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South Brazil: Rio Grande do Sul and Joinville, SC (1 Viewer)

Oregonian

Well-known member
We're back from ten days in Brazil, traveling in Rio Grande do Sul and Santa Catarina. My wife and an old friend were more interested in plants and horticulture than birds, but I planned the itinerary to get some birding in. We flew to Porto Alegre, rented a car and drove down to Taim, then to Joinville by way of Santana da Boa Vista, Sao Francisco da Paula and Aparados NP, and flew home from Florianopolis last Sunday.

We took a GPS loaded with maps of Brazil. It was very nice to have, particularly to find banks, but it did sort of lead us astray a couple times. On the way to Sao Francisco da Paulo from Porto Alegre, it took us on a shortcut through town and up an unpaved road when we should have taken a highway, and it sent us on a path that included 60 Km of rough unpaved roads on a day we had a 7 hour drive already. The last two hours of that day was on the freeway from Florianopolis to Joinville, racing along in the rain to arrive at about 11:00 PM, well past my bedtime. But the birding was good on the rough road, and we added several birds to the list by going that way, including Spotted Nothura and Diademed Tanager, so I can't complain.

I'll have to add more later.
 

Oregonian

Well-known member
Porto Alegre to São Lourenço Saturday 11/6/2010

We did not have much time the first day, arriving in Porto Alegre mid-afternoon, following an overnight flight. After picking up the little rented Fiat, hooking up the GPS, we headed straight out of town, planning to spend the night somewhere around Pelotas, some 3 or 4 hours south.

The highway heads out through vast birdy rice fields. The traffic was furious at times, and the shoulders usually narrow, but we managed to pull off at several locations to tick a few life birds, including Maguari Storks, Southern Screamers, Long-winged Harriers, and Red-crested Cardinals (near life birds, having seen them in Hawaii). It would have been well to look over these fields more thoroughly, but the day wasn't going to last forever, so we kept on, for the most part.

We pulled into São Lourenço da Sul, north of Pelotas, and found a nice hotel on the beach as it got dark.

Attached are some images taken en route.
 

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Oregonian

Well-known member
São Lourenço

São Lourenço da Sul is a quiet beach town on Lagoa dos Patos, not the outer coast. In the morning, walking around the parks and streets by the beach was productive, and I found my first Brown-hooded Gulls, Picui Ground Doves, Monk Parakeets, Gilded Hummingbird, Firewood Gatherers, White Monjitas, Variegated Flycatcher, Masked Gnatcatcher, Red-crested Finch, and Bay-winged Cowbirds. There were some thick reed-beds, and a good birder may have been able to pull out some of the furnarids that ought to have been there, but I failed to detect anything but a Wren-like Rushbird or two, and they would not show themselves.

Keep in mind that I'm no expert, and feeling my way along in a foreign country without guidance. Great fun when you come down to it!

Here's a list for the morning, up to breakfast:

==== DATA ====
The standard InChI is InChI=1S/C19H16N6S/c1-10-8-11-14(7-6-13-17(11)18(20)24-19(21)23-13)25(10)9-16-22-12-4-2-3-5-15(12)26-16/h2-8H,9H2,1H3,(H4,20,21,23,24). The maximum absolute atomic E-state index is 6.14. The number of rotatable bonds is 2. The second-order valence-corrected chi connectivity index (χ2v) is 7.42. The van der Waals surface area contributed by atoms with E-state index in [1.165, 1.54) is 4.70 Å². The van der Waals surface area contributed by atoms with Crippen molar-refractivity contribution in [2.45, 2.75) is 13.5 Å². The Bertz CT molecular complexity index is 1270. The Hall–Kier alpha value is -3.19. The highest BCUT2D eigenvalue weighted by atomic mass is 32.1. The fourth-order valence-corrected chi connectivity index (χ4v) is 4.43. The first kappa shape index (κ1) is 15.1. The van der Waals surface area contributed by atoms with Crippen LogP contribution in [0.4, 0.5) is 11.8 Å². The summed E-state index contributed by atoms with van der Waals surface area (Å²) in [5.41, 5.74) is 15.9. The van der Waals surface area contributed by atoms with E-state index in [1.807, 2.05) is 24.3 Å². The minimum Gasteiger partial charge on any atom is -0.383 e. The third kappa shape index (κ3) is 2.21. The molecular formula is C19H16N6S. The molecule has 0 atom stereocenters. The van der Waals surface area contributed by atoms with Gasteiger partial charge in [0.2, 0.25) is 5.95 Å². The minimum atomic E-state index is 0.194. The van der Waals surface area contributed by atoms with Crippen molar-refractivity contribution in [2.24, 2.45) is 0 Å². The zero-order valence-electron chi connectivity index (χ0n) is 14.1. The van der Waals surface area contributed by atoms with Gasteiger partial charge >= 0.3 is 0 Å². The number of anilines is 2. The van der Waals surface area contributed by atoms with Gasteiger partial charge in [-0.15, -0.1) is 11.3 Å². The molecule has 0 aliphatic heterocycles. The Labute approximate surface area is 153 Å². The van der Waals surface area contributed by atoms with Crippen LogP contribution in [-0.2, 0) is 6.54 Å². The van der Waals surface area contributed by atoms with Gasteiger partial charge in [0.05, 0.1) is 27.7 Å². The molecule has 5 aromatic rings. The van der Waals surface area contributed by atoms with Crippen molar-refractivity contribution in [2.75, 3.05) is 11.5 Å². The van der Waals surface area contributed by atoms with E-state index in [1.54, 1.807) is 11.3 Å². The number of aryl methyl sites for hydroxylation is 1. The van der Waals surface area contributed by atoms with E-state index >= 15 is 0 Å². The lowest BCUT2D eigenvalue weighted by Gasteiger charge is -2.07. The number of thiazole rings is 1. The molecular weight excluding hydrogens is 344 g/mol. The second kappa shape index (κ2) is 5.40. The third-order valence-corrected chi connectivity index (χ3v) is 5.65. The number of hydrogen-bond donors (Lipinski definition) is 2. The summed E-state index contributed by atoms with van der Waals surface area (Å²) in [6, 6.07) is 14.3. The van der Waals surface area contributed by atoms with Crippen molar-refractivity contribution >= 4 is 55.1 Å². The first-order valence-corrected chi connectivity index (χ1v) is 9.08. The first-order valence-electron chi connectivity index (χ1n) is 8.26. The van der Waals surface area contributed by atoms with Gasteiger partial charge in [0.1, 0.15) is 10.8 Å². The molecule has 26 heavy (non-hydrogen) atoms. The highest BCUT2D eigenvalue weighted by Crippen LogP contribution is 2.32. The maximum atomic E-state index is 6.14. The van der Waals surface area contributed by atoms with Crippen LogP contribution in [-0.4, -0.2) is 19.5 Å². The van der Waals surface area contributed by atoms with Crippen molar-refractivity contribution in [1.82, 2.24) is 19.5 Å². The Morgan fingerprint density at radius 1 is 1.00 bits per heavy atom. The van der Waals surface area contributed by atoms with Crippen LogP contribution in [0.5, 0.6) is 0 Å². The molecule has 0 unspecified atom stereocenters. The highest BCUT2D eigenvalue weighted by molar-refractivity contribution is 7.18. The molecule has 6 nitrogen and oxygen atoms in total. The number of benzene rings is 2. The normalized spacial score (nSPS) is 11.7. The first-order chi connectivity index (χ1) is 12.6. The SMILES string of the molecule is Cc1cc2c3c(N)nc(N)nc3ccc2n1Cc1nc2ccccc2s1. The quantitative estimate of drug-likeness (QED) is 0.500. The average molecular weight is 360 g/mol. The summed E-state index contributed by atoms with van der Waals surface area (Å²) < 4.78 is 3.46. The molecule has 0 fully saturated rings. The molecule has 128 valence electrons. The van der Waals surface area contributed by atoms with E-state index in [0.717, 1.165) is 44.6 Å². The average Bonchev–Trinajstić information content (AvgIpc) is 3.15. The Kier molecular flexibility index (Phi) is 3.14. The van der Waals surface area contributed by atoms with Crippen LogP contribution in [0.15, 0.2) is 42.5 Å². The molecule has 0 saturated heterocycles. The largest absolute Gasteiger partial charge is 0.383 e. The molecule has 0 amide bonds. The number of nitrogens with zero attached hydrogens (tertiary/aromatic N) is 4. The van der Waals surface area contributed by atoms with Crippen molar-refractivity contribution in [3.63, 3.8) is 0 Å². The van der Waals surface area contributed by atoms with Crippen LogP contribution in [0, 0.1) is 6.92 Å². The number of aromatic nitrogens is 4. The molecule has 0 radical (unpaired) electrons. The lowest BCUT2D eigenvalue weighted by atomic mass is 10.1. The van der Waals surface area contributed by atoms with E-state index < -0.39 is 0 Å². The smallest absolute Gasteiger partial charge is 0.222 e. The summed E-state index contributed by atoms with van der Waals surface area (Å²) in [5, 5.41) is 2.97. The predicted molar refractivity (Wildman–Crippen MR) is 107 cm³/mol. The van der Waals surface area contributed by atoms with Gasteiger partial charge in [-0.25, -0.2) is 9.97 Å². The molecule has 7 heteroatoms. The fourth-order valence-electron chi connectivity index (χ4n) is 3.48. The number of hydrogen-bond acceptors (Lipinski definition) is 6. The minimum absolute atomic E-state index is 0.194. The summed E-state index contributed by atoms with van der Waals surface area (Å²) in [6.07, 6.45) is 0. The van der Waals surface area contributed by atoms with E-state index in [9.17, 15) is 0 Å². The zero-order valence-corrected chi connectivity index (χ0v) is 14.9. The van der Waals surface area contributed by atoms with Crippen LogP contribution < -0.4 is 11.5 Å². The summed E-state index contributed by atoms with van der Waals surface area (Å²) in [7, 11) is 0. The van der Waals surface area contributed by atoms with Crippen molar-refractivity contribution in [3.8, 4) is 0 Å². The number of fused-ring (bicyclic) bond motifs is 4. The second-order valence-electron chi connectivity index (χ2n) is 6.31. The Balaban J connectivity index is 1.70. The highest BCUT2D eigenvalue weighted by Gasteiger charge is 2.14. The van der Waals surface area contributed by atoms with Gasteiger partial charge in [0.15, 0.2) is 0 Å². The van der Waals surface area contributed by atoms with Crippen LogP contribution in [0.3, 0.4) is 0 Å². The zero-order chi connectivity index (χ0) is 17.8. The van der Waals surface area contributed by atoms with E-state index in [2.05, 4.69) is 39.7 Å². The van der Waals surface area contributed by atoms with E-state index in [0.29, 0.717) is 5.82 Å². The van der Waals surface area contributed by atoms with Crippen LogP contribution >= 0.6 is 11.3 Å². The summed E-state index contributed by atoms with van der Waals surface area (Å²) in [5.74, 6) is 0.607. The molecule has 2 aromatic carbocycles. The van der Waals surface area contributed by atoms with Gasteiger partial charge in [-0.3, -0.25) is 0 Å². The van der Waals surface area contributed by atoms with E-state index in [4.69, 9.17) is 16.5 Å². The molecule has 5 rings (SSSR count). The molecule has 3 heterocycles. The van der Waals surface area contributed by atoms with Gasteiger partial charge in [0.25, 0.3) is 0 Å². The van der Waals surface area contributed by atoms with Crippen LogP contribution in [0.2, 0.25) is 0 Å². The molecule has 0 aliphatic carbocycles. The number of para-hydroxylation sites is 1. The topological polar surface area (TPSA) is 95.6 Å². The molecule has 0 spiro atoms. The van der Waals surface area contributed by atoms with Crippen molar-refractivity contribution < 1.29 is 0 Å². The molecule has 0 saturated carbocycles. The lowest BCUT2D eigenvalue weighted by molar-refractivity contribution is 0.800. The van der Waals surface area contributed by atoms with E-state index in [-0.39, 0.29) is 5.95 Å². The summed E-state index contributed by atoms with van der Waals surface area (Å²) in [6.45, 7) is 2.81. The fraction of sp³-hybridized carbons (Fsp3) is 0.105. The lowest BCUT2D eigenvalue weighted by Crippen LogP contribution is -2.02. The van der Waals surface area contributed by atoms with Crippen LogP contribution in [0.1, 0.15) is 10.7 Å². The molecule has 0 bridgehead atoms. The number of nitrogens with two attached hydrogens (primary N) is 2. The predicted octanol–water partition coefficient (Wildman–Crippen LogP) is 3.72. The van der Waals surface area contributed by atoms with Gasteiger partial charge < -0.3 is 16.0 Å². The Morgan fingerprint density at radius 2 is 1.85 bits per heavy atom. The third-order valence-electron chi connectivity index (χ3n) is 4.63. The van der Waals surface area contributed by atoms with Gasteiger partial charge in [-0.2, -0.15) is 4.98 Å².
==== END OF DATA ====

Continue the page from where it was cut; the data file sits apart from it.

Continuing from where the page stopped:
Cocoi Heron
Collared Plover
Spotted Sandpiper
South American Snipe
Brown-hooded Gull
Rock Pigeon
Eared Dove
Ruddy Ground-Dove
Picui Ground-Dove
Monk Parakeet
Guira Cuckoo
Gilded Hummingbird
Wren-like Rushbird
Firewood Gatherer
Vermilion Flycatcher
White Monjita
Variegated Flycatcher
Fork-tailed Flycatcher
Blue-and-white Swallow
Brown-chested Martin
White-rumped Swallow
Masked Gnatcatcher
Tropical Parula
Sayaca Tanager
Red-crested Finch
White-browed Blackbird
Chopi Blackbird
Chestnut-capped Blackbird
House Sparrow
 

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Oregonian

Well-known member
Taim and Cassino - Saturday Nov. 7, 2010

After a leisurely breakfast, we packed up and headed out through Pelotas toward Taim, on the marshy strip between Lagoa Mirim and the ocean. As mentioned in Rick Simpson's site (http://www.rick-simpson.com/jeremy-minns-site-notes/rio-grande-do-sul/), The road between Pelotas and Rio Grande is busy, but there are shoulders, and we did not feel too uncomfortable pulling over on the shoulder now and again. In this area we found a nice flock of about 50 gulls, roughly half Brown-Hooded Gullls and Gray-hooded Gulls. Several Roseate Spoonbills feeding there made a fine sight.
The road south to Taim was not so busy, so pulling over was more tranquil. In a large marshy lake north of Taim there were a dozen or so Black-necked Swans, and some Coscoroba Swans, along with a few White-winged Coots and a lot of Common Gallinules. There is a good chance that other good birds were here, but I did not want to make a career out of scoping it, when the others were waiting.
We turned left onto the dirt road leading out to the Taim Ecological Station, and it was a very nice road to poke along on, through marshy pastures. There were a lot of good birds, including hordes of Southern Screamers. There was a pair of Coscoroba Swans with young cygnets. A Cinereous Harrier was near the station itself, and there was a pair of Silver Teal on the way back out.

Cassino was a disaster. I had thought to spend the night there, then use the early morning to look for some good furnarids reported from the dunes and behind them by Forrester and others. But arriving in Cassino, we found it totally overrun by people, crowding everywhere. Whether something special was going on or that was normal, we didn't care for it, and left. We found very cheap lodging in Rio Grande, and planned to head west to Santana da Boa Vista in the morning.